State v. Finley

Annotate this Case

208 Kan. 49 (1971)

490 P.2d 630

STATE OF KANSAS, Appellee, v. JOHN B. FINLEY, Appellant.

Nos. 46,001 and 46,002 (Consolidated)

Supreme Court of Kansas.

Opinion filed November 6, 1971.

Jim Lawing, of Jim Lawing, Chartered, of Wichita, argued the cause and was on the brief for the appellant.

J. Stewart McWilliams, Deputy County Attorney, argued the cause, and Vern Miller, Attorney General, and Keith Sanborn, County Attorney, were with him on the brief for the appellee.

The opinion of the court was delivered by

KAUL, J.:

Defendant, John B. Finley, appeals from convictions in a consolidated trial of two separate informations. In the first information defendant was charged with burglary and larceny in connection therewith pertaining to the dwelling house of Elmer Childress in Wichita. In the second information defendant was charged with burglary and larceny in connection therewith pertaining to the dwelling house of Bill G. Rigsby, and in a second count with the possession of burglary tools in violation of K.S.A. 21-2437 (repealed L. 1969, Ch. 180, Sec. 21-4701 [now, K.S.A. 1970 Supp. 21-3717]).

Defendant was convicted of all five offenses. After previous notification to defendant, the State produced evidence of two prior felony convictions and defendant was sentenced to concurrent life sentences on each of the five charges pursuant to the provisions of K.S.A. 21-107a (now K.S.A. 1970 Supp. 21-4504).

On appeal defendant assigns nine points of error. Even though we find the conviction for burglary must be set aside and a new trial had for reasons hereafter stated, we deem it necessary to consider several points relating to other matters raised.

Defendant's first point is directed at the trial court's denial of his plea of former jeopardy based on the fact that a previous trial *51 on these charges was aborted by the trial court's declaration of a mistrial.

Defendant's first trial commenced on October 20, 1969, and proceeded to the submission of the case to the jury on October 23, 1969. The jury was unable to arrive at a verdict and was permitted to separate during a recess for the night.

Following the adjournment of court on October 23, Mr. Zavala, a member of the jury, was contacted by one Pat Cordova, who was later identified as a girl friend of defendant. According to Zavala's testimony, taken the following morning, Mrs. Cordova followed him from the courthouse, where she had been attending the trial as a spectator, and approached Zavala when he and his wife stopped at a place known as Atlantic Mills to pick up some merchandise while he was on his way home from court. At that time Mrs. Cordova told Zavala that the defendant was not guilty, but that she could not talk further with Zavala for fear that she would get in trouble. Arrangements were made for Mrs. Cordova to call Zavala at his home at 7 o'clock that evening. Zavala arranged a meeting with Mrs. Cordova then informed the police who arrested Mrs. Cordova shortly after the meeting. Apparently, Zavala also informed the trial judge of the incident by telephone later in the evening.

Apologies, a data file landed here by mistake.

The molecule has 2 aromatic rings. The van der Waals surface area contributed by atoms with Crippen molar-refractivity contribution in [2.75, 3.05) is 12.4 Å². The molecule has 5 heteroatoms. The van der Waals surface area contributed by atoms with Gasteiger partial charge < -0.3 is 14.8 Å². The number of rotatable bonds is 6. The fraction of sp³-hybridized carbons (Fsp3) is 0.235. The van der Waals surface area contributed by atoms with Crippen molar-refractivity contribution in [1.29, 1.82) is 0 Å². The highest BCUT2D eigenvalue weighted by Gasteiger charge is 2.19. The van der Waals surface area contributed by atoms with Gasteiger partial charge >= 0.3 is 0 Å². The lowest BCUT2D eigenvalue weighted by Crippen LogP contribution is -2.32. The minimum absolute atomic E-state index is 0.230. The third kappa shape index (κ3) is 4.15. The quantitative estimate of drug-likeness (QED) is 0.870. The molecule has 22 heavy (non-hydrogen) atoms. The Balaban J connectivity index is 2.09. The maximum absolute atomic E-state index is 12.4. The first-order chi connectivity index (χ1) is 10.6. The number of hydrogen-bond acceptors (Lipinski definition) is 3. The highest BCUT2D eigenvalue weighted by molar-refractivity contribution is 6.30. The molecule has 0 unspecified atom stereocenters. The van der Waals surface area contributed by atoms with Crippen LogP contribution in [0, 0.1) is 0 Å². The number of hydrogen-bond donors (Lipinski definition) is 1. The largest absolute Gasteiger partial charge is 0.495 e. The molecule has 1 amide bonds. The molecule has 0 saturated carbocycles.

When court convened the following morning Zavala was directed to come forward and be sworn as a witness in the presence of the other members of the jury. The court then announced that it had been informed by a telephone call from the juror who was now taking the witness stand. Zavala was then interrogated concerning his meetings and conversations with Mrs. Cordova by the court and counsel for both the State and defendant. Zavala testified that he had been influenced and that if he sat on the jury he would not be giving the defendant a fair chance.

At the conclusion of Zavala's testimony, the trial court addressed the jury in pertinent part as follows:

"`The jury, I think, now realizes it is necessary to declare a mistrial in the case. I suppose that needs no further explanation, and since this was brought about by no fault of the prosecution, the Court declares this defendant has not been placed in jeopardy and he may be retried on these charges, or on amended charges....'"

During the course of its comments the trial court advised defendant's counsel as follows:

*52 "THE COURT: Do you have anything to say Mr. Lawing?